When last the Bears installed the Tampa-2 style 4-3 defense, they relied on a middle linebacker who played for a collegiate non-football power but was such a good athlete he had been used as a defensive back and return man.
This, of course, was Pro Football Hall of Famer Brian Urlacher from New Mexico.
Fast forward to the present and coach Matt Eberflus has brought back the Tampa-2 style, although in a bit different form than back in Lovie Smith's Bears run.
His middle linebacker will be another all-around athlete who was used as a defensive back at a non-football power. In fact, he was such an all-around athlete they let him carry the ball three times on offense for two touchdowns as a senior and he was used as a receiver. He was a bit less successful at it than Urlacher, who had six TD catches in his final college season. And he also returned the ball, again, not quite as successfully as Urlacher, who averaged 15.1 yards on 13 punt returns. But he did average more returning kicks than Urlacher, at 16.8 yards a pop.
Nicholas Morrow didn't exactly play against college competition like Urlacher at New Mexico, facing teams like Eureka, St. Scholastica and MacMurray for Greenville University, but they did score two big wins in his final season over Crown and Martin Luther.
The classical Chicago Bears defensive position of middle linebacker is entrusted this year to a player from a Division III school who was the longest of shots as an undrafted Raiders free agent in 2017, but continues to play with enough speed, versatility and ferocity to have caught the eye of Bears GM Ryan Poles.
This is no accomplished NFL free agent, as Morrow didn't play last year due to an ankle injury, after signing a one-year, $4.5 million deal with the Raiders. So the Bears got him for a year at $3 million and have a middle linebacker with safety speed who didn't become a starter until 2019 and has 29 career starts.
So, did the Bears actually know what they were doing by counting on Morrow to team with weak side backer Roquan Smith?
Eberflus was a former linebacker and linebacker coach and he has longtime friend and linebackers coach Dave Borgonzi on staff, so they should.
"I would say we have some of the fastest linebackers in the NFL, and that's how I want them to play," Borgonzi said.
Morrow has recognized the change in football over the years and it plays to his strengths in the open field.
"It's a big thing in the league right now, right? You see all these receivers running at the combine," Morrow said. "Obviously, you see their speed on the field in the division that I was in, with Kansas City and the speed they had, and obviously with the Broncos and Chargers.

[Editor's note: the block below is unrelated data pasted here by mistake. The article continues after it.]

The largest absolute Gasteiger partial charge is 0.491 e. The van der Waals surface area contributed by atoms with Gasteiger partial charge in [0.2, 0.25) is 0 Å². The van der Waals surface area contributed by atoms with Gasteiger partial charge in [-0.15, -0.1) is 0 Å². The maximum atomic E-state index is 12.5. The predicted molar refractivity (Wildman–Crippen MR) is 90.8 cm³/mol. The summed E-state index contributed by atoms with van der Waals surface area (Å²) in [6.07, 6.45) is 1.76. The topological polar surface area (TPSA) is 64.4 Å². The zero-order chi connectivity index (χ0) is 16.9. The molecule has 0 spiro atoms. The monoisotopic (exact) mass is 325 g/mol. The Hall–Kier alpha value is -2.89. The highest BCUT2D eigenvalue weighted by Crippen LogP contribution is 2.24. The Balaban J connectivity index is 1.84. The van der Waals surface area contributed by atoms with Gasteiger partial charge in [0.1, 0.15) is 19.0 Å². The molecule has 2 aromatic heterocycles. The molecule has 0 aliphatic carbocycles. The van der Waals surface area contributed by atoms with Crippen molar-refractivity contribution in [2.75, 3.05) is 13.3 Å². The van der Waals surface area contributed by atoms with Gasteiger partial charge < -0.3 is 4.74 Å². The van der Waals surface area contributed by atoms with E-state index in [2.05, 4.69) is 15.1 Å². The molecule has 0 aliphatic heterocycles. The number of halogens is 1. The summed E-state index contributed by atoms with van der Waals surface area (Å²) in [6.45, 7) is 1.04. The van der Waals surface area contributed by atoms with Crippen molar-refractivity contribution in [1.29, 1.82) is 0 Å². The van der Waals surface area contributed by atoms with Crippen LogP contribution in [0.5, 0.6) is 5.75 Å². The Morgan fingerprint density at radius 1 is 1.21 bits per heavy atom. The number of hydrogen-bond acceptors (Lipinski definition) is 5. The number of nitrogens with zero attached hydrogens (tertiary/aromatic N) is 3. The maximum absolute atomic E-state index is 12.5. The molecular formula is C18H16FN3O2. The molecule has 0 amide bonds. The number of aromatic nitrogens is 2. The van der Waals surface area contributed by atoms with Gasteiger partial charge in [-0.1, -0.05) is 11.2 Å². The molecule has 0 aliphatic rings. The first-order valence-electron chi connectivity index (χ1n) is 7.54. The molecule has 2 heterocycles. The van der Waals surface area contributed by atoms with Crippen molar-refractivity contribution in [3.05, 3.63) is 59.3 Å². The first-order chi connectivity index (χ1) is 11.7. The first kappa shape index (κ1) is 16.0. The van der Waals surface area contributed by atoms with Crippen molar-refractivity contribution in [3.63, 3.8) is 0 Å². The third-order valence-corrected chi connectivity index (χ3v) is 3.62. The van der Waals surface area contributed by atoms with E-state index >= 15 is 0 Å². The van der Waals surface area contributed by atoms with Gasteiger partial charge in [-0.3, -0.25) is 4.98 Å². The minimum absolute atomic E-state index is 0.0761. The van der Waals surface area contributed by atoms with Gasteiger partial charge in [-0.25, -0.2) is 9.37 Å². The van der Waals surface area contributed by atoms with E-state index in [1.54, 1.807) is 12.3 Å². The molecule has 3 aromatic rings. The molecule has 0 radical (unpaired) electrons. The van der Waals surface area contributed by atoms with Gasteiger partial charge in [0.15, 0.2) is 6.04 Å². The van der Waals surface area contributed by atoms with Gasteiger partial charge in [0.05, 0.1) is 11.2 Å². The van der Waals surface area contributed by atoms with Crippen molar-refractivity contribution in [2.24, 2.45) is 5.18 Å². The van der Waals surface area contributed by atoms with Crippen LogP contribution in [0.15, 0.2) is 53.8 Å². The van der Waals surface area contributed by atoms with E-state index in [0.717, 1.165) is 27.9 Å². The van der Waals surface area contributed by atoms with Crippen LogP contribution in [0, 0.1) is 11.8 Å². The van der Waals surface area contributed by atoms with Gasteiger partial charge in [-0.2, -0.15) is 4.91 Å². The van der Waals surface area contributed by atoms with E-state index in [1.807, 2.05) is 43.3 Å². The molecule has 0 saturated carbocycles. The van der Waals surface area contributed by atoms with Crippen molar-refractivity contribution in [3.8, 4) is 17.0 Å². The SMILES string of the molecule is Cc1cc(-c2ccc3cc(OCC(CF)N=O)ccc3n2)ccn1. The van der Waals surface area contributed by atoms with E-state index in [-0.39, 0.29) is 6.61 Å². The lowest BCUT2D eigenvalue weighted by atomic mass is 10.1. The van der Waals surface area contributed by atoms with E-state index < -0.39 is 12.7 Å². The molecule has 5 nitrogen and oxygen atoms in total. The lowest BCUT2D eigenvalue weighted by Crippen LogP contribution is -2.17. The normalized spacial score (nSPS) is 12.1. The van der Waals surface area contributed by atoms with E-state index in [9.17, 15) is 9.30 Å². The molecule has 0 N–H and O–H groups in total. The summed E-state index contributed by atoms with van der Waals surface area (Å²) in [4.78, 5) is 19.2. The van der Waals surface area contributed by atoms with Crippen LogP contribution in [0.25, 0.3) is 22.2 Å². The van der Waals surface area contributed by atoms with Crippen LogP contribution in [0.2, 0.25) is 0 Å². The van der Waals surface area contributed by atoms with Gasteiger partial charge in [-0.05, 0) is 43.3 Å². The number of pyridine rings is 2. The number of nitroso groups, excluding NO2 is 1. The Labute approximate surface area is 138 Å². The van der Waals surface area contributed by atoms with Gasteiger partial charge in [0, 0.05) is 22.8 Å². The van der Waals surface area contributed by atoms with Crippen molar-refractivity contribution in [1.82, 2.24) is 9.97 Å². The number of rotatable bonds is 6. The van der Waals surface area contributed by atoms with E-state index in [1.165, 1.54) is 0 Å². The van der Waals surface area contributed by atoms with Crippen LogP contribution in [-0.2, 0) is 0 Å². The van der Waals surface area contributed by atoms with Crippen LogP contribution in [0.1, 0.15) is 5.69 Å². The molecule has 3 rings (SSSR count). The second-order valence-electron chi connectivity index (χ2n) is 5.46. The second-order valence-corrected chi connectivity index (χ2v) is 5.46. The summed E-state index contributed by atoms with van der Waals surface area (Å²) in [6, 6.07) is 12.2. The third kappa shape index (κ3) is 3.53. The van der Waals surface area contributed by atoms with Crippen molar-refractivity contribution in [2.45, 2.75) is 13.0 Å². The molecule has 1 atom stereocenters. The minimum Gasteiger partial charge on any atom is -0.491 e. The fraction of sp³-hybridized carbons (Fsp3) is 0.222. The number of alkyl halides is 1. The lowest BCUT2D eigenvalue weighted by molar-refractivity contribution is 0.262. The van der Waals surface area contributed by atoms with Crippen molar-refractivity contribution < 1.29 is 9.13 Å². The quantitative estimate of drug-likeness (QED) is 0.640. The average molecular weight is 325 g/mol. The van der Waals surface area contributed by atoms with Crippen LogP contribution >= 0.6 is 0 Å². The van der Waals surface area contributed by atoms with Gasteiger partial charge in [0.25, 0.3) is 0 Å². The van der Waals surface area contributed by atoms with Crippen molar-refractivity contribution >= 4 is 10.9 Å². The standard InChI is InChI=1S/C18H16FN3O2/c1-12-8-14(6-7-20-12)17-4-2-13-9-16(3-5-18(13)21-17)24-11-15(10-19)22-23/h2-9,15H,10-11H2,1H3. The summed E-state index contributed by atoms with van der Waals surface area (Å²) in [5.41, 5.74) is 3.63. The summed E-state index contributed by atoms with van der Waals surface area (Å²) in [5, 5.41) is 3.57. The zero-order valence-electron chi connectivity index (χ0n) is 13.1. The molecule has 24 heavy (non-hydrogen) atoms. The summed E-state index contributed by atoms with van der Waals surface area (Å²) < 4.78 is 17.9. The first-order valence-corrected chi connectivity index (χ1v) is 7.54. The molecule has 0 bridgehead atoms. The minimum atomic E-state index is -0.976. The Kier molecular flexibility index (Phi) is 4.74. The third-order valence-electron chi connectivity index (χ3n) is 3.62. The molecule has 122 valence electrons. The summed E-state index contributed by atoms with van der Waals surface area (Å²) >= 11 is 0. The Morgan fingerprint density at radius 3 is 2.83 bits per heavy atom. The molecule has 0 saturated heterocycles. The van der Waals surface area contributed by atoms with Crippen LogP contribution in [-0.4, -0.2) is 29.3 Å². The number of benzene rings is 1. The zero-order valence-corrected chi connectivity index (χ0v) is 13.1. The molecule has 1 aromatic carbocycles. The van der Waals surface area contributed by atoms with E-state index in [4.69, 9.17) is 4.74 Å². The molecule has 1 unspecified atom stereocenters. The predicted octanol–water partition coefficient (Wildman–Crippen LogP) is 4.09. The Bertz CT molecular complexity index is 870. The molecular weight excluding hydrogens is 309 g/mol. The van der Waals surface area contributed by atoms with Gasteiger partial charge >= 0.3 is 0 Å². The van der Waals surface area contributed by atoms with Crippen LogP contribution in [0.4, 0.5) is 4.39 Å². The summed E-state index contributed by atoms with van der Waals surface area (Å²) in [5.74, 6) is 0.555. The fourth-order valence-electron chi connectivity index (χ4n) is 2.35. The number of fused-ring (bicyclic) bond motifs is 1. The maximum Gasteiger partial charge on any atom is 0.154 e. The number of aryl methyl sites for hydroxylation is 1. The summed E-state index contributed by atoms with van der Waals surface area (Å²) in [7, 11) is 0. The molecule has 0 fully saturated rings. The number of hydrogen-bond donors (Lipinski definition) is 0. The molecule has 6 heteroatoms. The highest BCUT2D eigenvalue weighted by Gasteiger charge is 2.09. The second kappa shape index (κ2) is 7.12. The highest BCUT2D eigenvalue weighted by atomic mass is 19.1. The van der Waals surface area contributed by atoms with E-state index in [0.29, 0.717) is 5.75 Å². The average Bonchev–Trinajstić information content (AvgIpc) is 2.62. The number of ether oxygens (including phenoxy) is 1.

"So to counteract that, you've got to be able to run and it helps when you can do certain pattern matches, right? When you've got receivers crossing the field, you've got to be able to pick them up."
Being interchangable with the weak side helps, too, and Morrow has played all three linebacker spots in this style of defense with the Raiders.
In fact this could also be one of his drawbacks as starter in the middle because 27 of his 29 starts came at weak side or strong side, according to official NFL game day stat books. However, he did play multiple positions in games when he started at weak or strong side.
"Many times you have a bigger type (middle) and a more athletic (weak side), that's typically the mode that you have," Eberflus said. "But if you can have guys that can both play spots, I think it's important."
The Bears have a 6-foot, 225-pound middle linebacker who has never made more than 78 tackles in a season but has broken up 20 passes in his career.
Morrow is anything but the prototypical middle linebacker like Dick Butkus, Mike Singletary or Bill George, and lacks the great size/speed combo Urlacher had, but has the speed to be well-suited for the new age of football.
The game has changed drastically and at least at this position the Bears are moving forward with it by using a Division III player from a tiny school with extreme athletic ability.
Nicholas Morrow at a Glance
The Vitals: Sixth year (fifth season), 6-foot, 225 pounds.
Career: 254 tackles, 185 solo, two forced fumbles, two interceptions, four sacks, one fumble recovery.
2021: Did not play due to ankle injury.
The Number: 2. Morrow has made 29 career starts but only two came at middle linebacker.
2022 FanNation Projection: 75 tackles, four for loss, two sacks, seven pass breakups, one interception, two forced fumbles, two recoveries.